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MORE | BETTER | LESS? Why AU’s Keynote Speaker Fell Flat

posted: November 16, 2017 | author: Nadja Turek

Andrew Anagnost, CEO of Autodesk, delivered the opening keynote speech at Autodesk University (AU) here in Las Vegas yesterday. Emphasizing a three-word vision for the future: “MORE | BETTER | LESS,” he addressed the future of automation and attempted to ease audience concerns about being replaced by robots.

Thanks to automation, Anagnost said, workers of the future will do more, and do it better, with less—meaning, with a less-damaging footprint on the planet. Yet why, despite his positivity, was the audience’s response to his message so flat?

Throughout Anagnost’s speech, I couldn’t help but think of the phrase “do more with less,” which is worn out and fraught with negative connotation. In the wake of the recession years, “do more with less” evokes the idea that in addition to doing your own job, you’ll have to absorb several more and produce extra work with fewer resources. Personally, I’d rather do BETTER work (not necessarily more!) with MORE resources (not less!). Wouldn’t that be great? And I’m a believer that there are so many ways our industry can and will employ MORE people—but more on that in a moment.

The second area of Anagnost’s keynote address that fell flat was his reference to doing “less” damage to the environment. Framing environmentalism as doing “less bad” is an all-too-common pitfall. No one gets excited about being “less bad” to the planet. We want to be GOOD to our planet, which is the essence of sustainable design! Human presence and activity on this planet don’t have to be damaging. In fact, our collective work can enrich the planet and its inhabitants (human AND other). If our economy grows wealth and health through cyclical resource use, safely returning resources to nature and perpetually reusing them, then growth is good.

So, what should he have said?

Instead of doing “less” damage, I’d reframe the message to explain how we will enrich the environment through our design solutions and lifestyle choices. Methods for this include adopting cradle-to-cradle design (full credit to “Cradle to Cradle” authors McDonough and Braungart). And I would have liked to hear how Autodesk will help us design solutions that mimic nature’s cycles of use and reuse. If the resources we use in our designs maintain their quality and functionality, then we can either return them safely to the biome or remake them into new products without diminishment or contamination. There would be no need to do “less.”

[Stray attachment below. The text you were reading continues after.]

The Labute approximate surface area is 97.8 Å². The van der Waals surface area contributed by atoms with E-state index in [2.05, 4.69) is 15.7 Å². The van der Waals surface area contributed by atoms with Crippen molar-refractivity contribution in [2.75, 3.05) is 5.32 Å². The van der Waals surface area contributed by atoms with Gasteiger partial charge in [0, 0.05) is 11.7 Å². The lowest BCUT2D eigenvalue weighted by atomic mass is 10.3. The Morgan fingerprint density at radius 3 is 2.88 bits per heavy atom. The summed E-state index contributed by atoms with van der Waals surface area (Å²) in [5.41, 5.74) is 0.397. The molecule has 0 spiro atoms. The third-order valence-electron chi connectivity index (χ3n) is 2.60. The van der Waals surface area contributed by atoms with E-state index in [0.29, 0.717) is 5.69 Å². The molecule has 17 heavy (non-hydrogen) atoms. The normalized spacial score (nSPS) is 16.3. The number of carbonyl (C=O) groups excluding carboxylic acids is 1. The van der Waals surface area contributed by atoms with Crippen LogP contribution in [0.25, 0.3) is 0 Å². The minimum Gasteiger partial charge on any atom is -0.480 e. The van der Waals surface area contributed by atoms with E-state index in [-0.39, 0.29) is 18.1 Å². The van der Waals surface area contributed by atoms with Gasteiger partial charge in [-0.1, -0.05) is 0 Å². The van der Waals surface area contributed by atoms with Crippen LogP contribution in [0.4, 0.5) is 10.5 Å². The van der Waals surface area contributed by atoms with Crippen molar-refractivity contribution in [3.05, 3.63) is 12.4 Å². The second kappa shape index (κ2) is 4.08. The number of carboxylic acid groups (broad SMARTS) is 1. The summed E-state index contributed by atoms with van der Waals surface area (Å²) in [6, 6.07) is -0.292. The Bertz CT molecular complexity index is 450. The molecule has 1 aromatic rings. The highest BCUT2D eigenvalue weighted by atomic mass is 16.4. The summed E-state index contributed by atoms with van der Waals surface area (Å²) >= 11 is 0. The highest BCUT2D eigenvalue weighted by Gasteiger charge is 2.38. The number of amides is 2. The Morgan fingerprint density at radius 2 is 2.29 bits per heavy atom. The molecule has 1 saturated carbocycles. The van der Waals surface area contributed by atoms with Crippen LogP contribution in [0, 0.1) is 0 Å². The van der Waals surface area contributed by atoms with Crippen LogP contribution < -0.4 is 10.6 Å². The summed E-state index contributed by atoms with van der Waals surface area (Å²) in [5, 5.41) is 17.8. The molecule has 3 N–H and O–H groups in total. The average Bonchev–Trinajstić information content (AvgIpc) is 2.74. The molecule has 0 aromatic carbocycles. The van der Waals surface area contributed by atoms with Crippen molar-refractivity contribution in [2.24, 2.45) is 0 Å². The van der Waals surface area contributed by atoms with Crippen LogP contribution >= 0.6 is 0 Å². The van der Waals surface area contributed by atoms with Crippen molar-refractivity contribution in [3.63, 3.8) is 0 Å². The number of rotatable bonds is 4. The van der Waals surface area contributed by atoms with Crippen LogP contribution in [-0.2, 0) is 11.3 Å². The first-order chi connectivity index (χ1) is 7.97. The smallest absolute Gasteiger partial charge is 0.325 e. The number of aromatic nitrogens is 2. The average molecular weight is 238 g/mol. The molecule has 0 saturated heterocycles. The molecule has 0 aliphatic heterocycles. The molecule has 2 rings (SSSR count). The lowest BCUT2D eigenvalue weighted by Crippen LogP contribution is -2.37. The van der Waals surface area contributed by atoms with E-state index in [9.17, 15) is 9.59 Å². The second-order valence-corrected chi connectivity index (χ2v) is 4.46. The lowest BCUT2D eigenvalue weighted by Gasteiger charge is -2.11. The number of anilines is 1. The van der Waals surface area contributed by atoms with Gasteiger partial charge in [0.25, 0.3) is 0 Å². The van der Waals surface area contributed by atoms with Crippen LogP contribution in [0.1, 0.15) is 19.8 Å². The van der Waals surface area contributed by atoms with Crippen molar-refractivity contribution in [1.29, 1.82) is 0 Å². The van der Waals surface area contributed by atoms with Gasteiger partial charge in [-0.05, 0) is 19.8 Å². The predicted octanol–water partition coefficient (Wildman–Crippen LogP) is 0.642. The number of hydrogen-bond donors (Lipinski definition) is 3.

Getting back to “more” employment—just as an organic farm employs more people to produce healthy food than a large-scale industrial farm, the application of cradle-to-cradle thinking in design and construction will lead to stronger employment. The cyclical use of materials creates the demand for both construction and deconstruction, resulting in the creation of more “green jobs” (like mine). Net-zero facilities and communities of the future will employ these green building managers in jobs that don’t currently exist.

Ultimately, “do more with less” and “less bad” were both unfortunate messaging choices that didn’t make for a strong pep talk. However, I do think the idea of doing things BETTER than we presently are is a big motivator among knowledge workers, including the audience at AU. I certainly am driven to do better and achieve greater outcomes at work, both for my clients and the communal life boat that is our planet.

So, let’s keep “better,” and I’d like to propose a substitute rubric (so I’m not just a Debbie-downer). My version goes like this: BETTER | MORE | GOOD. The future will hold better, more meaningful work for more people doing good for each other and our ecosystem. That’s the future I’m working towards—robots or not!

Check out more Woolpert blogs from AU.